Take the 2-minute tour ×
Stack Overflow is a question and answer site for professional and enthusiast programmers. It's 100% free, no registration required.
Integer i = 127;
Integer j = 127;
System.out.println(i == j);
System.out.println(i.equals(j));

Integer i1 = 128;
Integer j1 = 128;
System.out.println(i1 == j1);
System.out.println(i1.equals(j1));

I don't understand why its not print "true, true, true, true". please give answer?

share|improve this question
2  
such a specific question, hmm, suspicious –  Will Mar 23 '10 at 13:01
1  
@Will I've seen the same question in a SCJP book –  James Goodwin Mar 23 '10 at 13:07
1  
i bet that it returns false,true,false,true instead of true,true,false,true –  Markus Lausberg Mar 23 '10 at 13:10
    
@Markus: That would be a non-compliant JVM then. –  Michael Myers Mar 23 '10 at 13:13
    
+1 @James, this is one of the tricky questions of Java –  medopal Mar 23 '10 at 13:14
add comment

4 Answers

up vote 29 down vote accepted

When you use ==, you're comparing the object instances for equality.

The reason that the first two instances are equal is that you created the Integers by using autoboxing (rather than calling new Integer(127)), and the Java Language Specification §5.1.7 requires that Integers between -128 and 127 are cached.

Implementations can cache more values than that but are not required to; apparently the JVM you are using does not cache 128. This is the case for Sun Java 6.

share|improve this answer
add comment

just to add to all the other correct answers, take a look at the source code in order to fully understand what @mmyers is saying:

  584       /**
  585        * Returns an {@code Integer} instance representing the specified
  586        * {@code int} value.  If a new {@code Integer} instance is not
  587        * required, this method should generally be used in preference to
  588        * the constructor {@link #Integer(int)}, as this method is likely
  589        * to yield significantly better space and time performance by
  590        * caching frequently requested values.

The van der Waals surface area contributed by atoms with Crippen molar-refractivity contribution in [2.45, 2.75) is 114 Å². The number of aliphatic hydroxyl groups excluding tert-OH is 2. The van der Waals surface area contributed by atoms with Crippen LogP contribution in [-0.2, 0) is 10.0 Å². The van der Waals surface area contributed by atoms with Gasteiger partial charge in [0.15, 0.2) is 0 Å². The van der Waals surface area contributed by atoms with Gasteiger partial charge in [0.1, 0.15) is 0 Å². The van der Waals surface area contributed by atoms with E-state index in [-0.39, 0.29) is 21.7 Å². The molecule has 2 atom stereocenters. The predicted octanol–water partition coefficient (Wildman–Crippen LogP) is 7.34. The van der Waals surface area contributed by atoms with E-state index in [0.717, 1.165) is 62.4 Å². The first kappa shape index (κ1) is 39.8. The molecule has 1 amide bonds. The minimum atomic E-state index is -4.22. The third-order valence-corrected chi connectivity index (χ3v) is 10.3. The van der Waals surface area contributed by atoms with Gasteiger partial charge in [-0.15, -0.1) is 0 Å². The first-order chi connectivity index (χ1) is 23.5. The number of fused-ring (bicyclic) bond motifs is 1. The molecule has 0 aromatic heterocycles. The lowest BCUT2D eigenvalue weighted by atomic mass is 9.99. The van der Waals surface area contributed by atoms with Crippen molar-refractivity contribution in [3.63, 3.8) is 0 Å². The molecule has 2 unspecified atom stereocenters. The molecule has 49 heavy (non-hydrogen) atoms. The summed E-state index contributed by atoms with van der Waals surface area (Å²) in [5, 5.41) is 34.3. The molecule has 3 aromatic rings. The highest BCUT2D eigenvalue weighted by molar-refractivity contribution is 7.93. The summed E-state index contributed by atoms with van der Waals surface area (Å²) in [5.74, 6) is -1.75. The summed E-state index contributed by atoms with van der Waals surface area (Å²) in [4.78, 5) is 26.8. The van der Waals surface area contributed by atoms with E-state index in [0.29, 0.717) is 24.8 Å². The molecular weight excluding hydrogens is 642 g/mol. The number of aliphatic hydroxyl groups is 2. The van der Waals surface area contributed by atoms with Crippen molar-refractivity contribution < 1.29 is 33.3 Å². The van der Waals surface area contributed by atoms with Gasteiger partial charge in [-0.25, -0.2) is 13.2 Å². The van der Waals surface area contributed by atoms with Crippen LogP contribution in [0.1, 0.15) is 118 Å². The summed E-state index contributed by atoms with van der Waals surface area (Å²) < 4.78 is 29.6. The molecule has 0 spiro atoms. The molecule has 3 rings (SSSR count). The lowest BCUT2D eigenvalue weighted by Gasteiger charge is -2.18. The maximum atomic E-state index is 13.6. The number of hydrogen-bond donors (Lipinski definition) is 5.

591        *
  592        * @param  i an {@code int} value.
  593        * @return an {@code Integer} instance representing {@code i}.
  594        * @since  1.5
  595        */
  596       public static Integer valueOf(int i) {
  597           final int offset = 128;
  598           if (i >= -128 && i <= 127) { // must cache
  599               return IntegerCache.cache[i + offset];
  600           }
  601           return new Integer(i);
  602       }
share|improve this answer
2  
You also have to know that Integer i = x is compiled to Integer.valueOf(x) internally, which it is. –  Michael Myers Mar 23 '10 at 13:08
    
Thanks, felt something was missing. –  Tom Mar 23 '10 at 13:11
add comment

Integer is a class. If you type new Integer() you create a new object. So i, j, i1 and j1 are all different objects. If you use == it's only true on the same object. For Integers smaller than 128 the JVM is using always the same object, so that outputs true.

share|improve this answer
    
thanks mnementh –  Sanjeev Mar 23 '10 at 13:03
add comment

No it shouldn't:

Integer i1 = 128;
Integer j1 = 128;

Autoboxing causes two distinct Integer objects to be created in the implementation of Java that you are using.

If the integer values were in the range -128 to 127, then the JLS states that the same Integer object would be used; see JLS 1.5.7. However, the JLS does not require that i1 and i2 must have different values outside of that range. Indeed the following discussion in the JLS says this:

Ideally, boxing a given primitive value p, would always yield an identical reference. In practice, this may not be feasible using existing implementation techniques. The rules above are a pragmatic compromise. The final clause above requires that certain common values always be boxed into indistinguishable objects. The implementation may cache these, lazily or eagerly.

For other values, this formulation disallows any assumptions about the identity of the boxed values on the programmer's part. This would allow (but not require) sharing of some or all of these references.

This ensures that in most common cases, the behavior will be the desired one, without imposing an undue performance penalty, especially on small devices. Less memory-limited implementations might, for example, cache all characters and shorts, as well as integers and longs in the range of -32K - +32K.

share|improve this answer
    
How do you spell 2 in English? –  PP. Mar 23 '10 at 13:05
    
@PP - it must be after your bedtime :-) –  Stephen C Mar 23 '10 at 13:13
    
If I remember correctly, Sun Java 7 is going to have a configurable Integer cache. I think it particularly helps on some benchmarks. –  Michael Myers Mar 23 '10 at 13:14
add comment

Your Answer

 
discard

By posting your answer, you agree to the privacy policy and terms of service.

Not the answer you're looking for? Browse other questions tagged or ask your own question.